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Inspiring budding young engineers

We were delighted to lend our support to a team of young engineers from Howes Primary School in Coventry as they embarked on the Greenpower IET Formula Goblin Project.

Earlier in the year the children entered a competition, which involved working with engineering students from the Warwick Racing team and our technicians, to build and then race an electric kit car.

Dark KnightOver the past academic year the Warwick Racing team, led by Warwick Racing Outreach Manager Mankin Lee, paid regular visits to the school to help the team of seven youngsters prepare their car, which they named The Dark Knight. The children then had a chance to race against 29 other schools from across the region in a special race day in Staffordshire.

Rebecca Bollands, Deputy Head Teacher at Howes Primary said: “On behalf of Howes I would like to express our sincere thanks for giving us the opportunity to take part in the Greenpower Car Project. It is something that we have never had the opportunity to do before and it has been absolutely fantastic.

“The children have loved doing it and it has really enhanced their understanding of science and technology, in a very motivating and purposeful way. The kit car has been the talk of the school and we have it proudly positioned in our main entrance.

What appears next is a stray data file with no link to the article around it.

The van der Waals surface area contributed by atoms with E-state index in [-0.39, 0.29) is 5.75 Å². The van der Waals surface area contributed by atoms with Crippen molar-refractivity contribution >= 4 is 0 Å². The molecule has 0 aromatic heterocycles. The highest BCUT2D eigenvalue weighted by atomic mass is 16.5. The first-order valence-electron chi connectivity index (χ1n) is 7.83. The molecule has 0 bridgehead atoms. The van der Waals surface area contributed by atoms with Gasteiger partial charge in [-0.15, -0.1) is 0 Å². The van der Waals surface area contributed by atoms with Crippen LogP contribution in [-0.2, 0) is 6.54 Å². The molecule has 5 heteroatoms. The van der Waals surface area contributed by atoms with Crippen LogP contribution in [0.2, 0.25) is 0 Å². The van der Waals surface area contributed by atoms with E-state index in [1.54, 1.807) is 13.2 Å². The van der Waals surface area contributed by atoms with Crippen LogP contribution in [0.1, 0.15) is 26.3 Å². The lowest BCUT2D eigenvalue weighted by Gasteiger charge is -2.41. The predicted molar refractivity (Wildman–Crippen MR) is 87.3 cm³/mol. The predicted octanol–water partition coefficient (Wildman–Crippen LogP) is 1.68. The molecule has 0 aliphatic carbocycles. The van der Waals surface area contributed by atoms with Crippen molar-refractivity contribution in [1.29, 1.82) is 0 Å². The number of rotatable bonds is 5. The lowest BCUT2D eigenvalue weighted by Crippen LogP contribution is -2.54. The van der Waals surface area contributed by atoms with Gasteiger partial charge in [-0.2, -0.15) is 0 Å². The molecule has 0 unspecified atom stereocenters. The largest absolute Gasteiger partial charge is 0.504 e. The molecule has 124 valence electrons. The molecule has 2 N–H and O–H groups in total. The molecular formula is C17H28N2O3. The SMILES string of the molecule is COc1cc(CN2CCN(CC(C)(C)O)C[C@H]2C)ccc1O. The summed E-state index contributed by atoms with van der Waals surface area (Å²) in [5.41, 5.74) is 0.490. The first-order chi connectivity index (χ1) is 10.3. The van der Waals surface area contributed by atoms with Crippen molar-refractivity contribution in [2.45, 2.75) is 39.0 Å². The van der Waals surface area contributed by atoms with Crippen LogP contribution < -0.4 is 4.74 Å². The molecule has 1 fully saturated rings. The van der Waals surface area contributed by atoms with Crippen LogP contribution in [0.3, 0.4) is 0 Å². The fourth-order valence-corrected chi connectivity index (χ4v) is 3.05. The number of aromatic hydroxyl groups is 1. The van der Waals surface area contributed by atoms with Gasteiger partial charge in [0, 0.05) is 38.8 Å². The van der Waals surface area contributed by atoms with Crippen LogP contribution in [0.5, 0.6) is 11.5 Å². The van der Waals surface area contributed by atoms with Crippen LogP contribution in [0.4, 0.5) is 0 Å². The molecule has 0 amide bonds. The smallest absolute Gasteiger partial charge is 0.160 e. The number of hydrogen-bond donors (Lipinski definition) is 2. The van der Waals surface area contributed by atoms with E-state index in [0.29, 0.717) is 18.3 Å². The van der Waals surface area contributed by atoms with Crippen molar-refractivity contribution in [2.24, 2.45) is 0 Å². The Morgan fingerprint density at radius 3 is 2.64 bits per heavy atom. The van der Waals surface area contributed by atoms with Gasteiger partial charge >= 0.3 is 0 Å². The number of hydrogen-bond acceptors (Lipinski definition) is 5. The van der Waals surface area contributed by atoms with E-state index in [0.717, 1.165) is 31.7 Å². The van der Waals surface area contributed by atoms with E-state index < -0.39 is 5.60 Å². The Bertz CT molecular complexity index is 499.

It will be something that our pupils will never forget and will be one of their highlights of their time at primary school. Hopefully the children involved and others will be inspired to consider jobs in engineering in the future.”Howes Primary School

Our Professor of Advanced Propulsion Systems, David Greenwood said: “It has been fantastic to see the Howes team get stuck into their car build project over the last year and the engaging way in which they have worked with staff and students from the University. The Howes team has shown fantastic levels of enthusiasm and commitment to doing their very best and they should be rightly proud of what they have achieved this year.”

The competition was run as a pilot scheme by the Advanced Propulsion Centre (APC UK) in conjunction with all of its ‘Spoke’ universities. The APC Spokes are a national network which brings together key areas of expertise in strategic automotive technologies. WMG, University of Warwick is the APC Spoke for Electrical Energy Storage.

The role of the Advanced Propulsion Centre is to position the UK as a centre of excellence for low carbon propulsion development and production. The APC team brings together and supports those who have good ideas in the form of innovative technologies with those who can bring them to market as products.

Wed 28 Jun 2017, 11:27 | Tags: Advanced Propulsion Systems Public engagement